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Diabet Med. 2006 Dec;23(12):1381-4.

The prevalence of depression and anxiety in adults with Type 1 diabetes.

Author information

1
Bournemouth Diabetes and Endocrine Centre, Royal Bournemouth Hospital, Bournemouth, UK. clare.shaban@rbch.nhs.uk

Abstract

AIM:

The aim of the present study was to determine the prevalence of anxiety and depression in a large UK group of people with Type 1 diabetes.

METHODS:

Patients aged 16-60 years were invited to complete self-report questionnaires when they attended outpatient clinic appointments. HbA(1c) was recorded from the clinic database.

RESULTS:

Analysis was based on 273 complete questionnaires. The mean scores for both anxiety (mean 6.4, sd 4.5) and depression (mean 3.4, sd 3.5) were consistent with normative data. Females reported significantly higher mean anxiety than males, although neither reached the criterion for 'caseness'. Significant differences to the norm were observed for the percentages reporting moderate to severe levels of depression in males (chi(2) = 6.44; d.f. = 2; P = 0.04) and moderate to severe levels of anxiety in females (chi(2) = 7.47; d.f. = 2; P = 0.02). HbA(1c) was positively correlated with HADS scores (anxiety r = 0.2, P = 0.001, depression r = 0.14, P = 0.02).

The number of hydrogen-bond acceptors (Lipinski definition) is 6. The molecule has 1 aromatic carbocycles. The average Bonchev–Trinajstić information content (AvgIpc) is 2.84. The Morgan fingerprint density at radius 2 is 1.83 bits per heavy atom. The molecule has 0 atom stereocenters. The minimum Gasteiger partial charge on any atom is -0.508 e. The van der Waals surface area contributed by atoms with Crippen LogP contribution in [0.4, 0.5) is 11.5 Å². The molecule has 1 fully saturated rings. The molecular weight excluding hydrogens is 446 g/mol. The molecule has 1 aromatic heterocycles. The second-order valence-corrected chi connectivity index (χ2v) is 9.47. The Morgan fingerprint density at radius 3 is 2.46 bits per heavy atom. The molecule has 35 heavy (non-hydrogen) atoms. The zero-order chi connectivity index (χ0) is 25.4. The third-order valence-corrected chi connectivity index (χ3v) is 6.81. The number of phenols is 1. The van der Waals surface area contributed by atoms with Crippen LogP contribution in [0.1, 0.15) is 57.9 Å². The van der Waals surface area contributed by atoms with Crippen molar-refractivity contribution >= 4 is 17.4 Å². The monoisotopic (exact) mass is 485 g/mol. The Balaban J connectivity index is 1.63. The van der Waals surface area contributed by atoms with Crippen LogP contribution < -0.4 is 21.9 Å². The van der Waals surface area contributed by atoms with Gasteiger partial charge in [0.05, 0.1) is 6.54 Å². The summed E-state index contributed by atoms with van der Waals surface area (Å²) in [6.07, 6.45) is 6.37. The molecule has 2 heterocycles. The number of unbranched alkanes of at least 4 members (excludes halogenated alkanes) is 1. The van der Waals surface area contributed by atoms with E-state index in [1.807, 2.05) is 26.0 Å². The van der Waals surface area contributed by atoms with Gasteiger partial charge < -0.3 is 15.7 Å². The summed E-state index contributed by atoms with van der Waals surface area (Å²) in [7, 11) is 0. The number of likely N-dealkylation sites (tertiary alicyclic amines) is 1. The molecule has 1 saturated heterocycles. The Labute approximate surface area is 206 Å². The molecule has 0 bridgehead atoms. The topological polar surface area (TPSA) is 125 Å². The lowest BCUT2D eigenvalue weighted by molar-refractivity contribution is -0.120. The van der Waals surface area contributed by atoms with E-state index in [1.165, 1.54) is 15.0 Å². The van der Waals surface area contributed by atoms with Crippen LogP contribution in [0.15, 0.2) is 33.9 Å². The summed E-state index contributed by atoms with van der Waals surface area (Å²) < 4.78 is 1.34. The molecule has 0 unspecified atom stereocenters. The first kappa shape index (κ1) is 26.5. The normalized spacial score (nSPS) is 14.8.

CONCLUSIONS:

While there is no significant difference in the mean anxiety or depression in this cohort compared with those reported for a non-diabetic, healthy population, the results suggest that there is an increased prevalence of clinically relevant anxiety in females and of depression in males with Type 1 diabetes when compared with the normative data.

[Indexed for MEDLINE]

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